Simanaitis Says

On cars, old, new and future; science & technology; vintage airplanes, computer flight simulation of them; Sherlockiana; our English language; travel; and other stuff


GEE. IS THIS GOING TO BE another recounting of Arthur Conan Doyle, medical-school mentor Joseph Bell, and Sherlock Holmes? Or Edgar Allan Poe and whoever gave him the idea for Auguste Dupin. Or Wilkie Collins and The Moonstone, also establishing ground rules for the modern detective novel. 

No, actually I’m thinking of Charles Dickens, yet another sleuthing specialist already appearing here at SimanaitisSays in “The Drood Caper.” 

Charles John Huffam Dickens, 1812-1870, English writer and social critic. Image c. 1867-1868.

This time around it’s fictional Inspector Bucket of the Metropolitan Police, a major personage in Dickens’ Bleak House. Bucket is based on real police officer Charles Frederick Field, with whom Dickens would pal around in seedy districts of London. 

I first learned of the fictional Bucket and real Field in Stephen Browning’s On the Trail of Sherlock Holmes. Browning writes of Charles Dickens, who “would end his famous night walks in Covent Garden, sometimes accompanied by Charles Frederick Field, a detective and later private investigator on whom he is said to have based Inspector Bucket in Bleak House.

“In 1851,” Browning continues, “Dickens wrote an article On Duty with Inspector Field for Household Words [a journal Dickens published, edited, and contributed to] which detailed their wanderings among the poorest underclass of the city at night. It is vintage Dickens.”

Image from The Victorian Web

The tidbits that follow here in Parts 1 and 2 today and tomorrow come from Browning’s book, other reference material, and my usual Internet sleuthing.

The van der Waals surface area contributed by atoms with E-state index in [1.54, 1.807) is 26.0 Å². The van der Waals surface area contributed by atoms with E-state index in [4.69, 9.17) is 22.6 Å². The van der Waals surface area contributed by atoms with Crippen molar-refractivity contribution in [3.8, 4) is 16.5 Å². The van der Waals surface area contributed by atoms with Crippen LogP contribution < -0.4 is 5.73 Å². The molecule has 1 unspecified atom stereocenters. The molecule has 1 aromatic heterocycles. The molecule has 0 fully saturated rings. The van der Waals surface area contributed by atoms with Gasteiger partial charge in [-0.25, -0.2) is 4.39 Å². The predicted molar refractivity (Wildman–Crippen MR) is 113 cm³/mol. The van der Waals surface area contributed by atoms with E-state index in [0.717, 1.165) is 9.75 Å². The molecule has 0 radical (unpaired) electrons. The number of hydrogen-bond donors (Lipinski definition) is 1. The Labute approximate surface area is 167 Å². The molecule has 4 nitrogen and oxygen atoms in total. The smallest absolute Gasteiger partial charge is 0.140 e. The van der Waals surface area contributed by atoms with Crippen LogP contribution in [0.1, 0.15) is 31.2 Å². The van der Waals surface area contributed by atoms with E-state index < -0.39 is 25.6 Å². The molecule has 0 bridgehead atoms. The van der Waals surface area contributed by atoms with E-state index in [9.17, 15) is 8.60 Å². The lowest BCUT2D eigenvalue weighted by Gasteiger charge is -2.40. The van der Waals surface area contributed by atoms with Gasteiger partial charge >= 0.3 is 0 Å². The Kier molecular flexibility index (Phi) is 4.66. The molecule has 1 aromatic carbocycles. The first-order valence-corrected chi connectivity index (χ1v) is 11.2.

Vintage Sleuthing: “How goes the night?” Dickens writes of accompanying his pal Field, “Saint Giles’s clock is striking nine. The weather is dull and wet, and the long lines of street lamps are blurred, as if we saw them through tears. A damp wind blows and rakes the pieman’s fire out, when he opens the door of his little furnace, carrying away an eddy of sparks….”

My trusty Mayhew’s London describes the pieman: “The itinerant trade of pies is of the most ancient of the street callings of London. The meat pies are made of beef or mutton; the fish pies of eels; the fruit of apples, currants, gooseberries, plums, damsons, cherries, raspberries, or rhubarb, according to the season—and occasionally of mince-meat.” 

“The Coster Boy and Girl Tossing the Pieman.” A street-game image from Mayhew’s London. 

“… and let us look!” Dickens continues, “Ten, twenty, thirty—who can count them! Men, women, children, for the most part naked, heaped upon the floor like maggots in a cheese!” 

“All the while,” Dickens says, “Mr. Field holds sway and is respected, even though ‘he has collared half the people here, and motioned their brothers, sisters, fathers, mothers, male and female friends, inexorably to New South Wales.’ ” 

Sour racket indeed, being shipped off to Australia.

Tomorrow in Part 2, we learn more about the real Field and Inspector Bucket, his fictional counterpart created by pal Dickens. ds 

© Dennis Simanaitis,, 2022 

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